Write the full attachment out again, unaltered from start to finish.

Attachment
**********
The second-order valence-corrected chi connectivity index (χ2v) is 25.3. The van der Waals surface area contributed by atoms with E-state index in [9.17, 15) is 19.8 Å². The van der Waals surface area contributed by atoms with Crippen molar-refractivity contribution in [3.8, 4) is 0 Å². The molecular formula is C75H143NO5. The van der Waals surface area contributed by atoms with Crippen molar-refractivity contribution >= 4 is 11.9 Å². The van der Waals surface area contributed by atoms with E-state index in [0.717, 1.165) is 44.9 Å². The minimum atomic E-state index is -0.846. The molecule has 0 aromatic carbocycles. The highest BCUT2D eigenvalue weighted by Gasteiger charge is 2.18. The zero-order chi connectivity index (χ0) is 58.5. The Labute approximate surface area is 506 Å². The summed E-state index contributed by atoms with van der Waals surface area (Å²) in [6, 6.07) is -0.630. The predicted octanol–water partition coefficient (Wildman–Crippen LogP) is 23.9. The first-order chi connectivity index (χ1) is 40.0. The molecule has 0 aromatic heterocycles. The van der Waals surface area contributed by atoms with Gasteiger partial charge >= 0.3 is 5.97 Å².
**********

The second-order valence-corrected chi connectivity index (χ2v) is 25.3. The van der Waals surface area contributed by atoms with E-state index in [9.17, 15) is 19.8 Å². The van der Waals surface area contributed by atoms with Crippen molar-refractivity contribution in [3.8, 4) is 0 Å². The molecular formula is C75H143NO5. The van der Waals surface area contributed by atoms with Crippen molar-refractivity contribution >= 4 is 11.9 Å². The van der Waals surface area contributed by atoms with E-state index in [0.717, 1.165) is 44.9 Å². The minimum atomic E-state index is -0.846. The molecule has 0 aromatic carbocycles. The highest BCUT2D eigenvalue weighted by Gasteiger charge is 2.18. The zero-order chi connectivity index (χ0) is 58.5. The Labute approximate surface area is 506 Å². The summed E-state index contributed by atoms with van der Waals surface area (Å²) in [6, 6.07) is -0.630. The predicted octanol–water partition coefficient (Wildman–Crippen LogP) is 23.9. The first-order chi connectivity index (χ1) is 40.0. The molecule has 0 aromatic heterocycles. The van der Waals surface area contributed by atoms with Gasteiger partial charge >= 0.3 is 5.97 Å².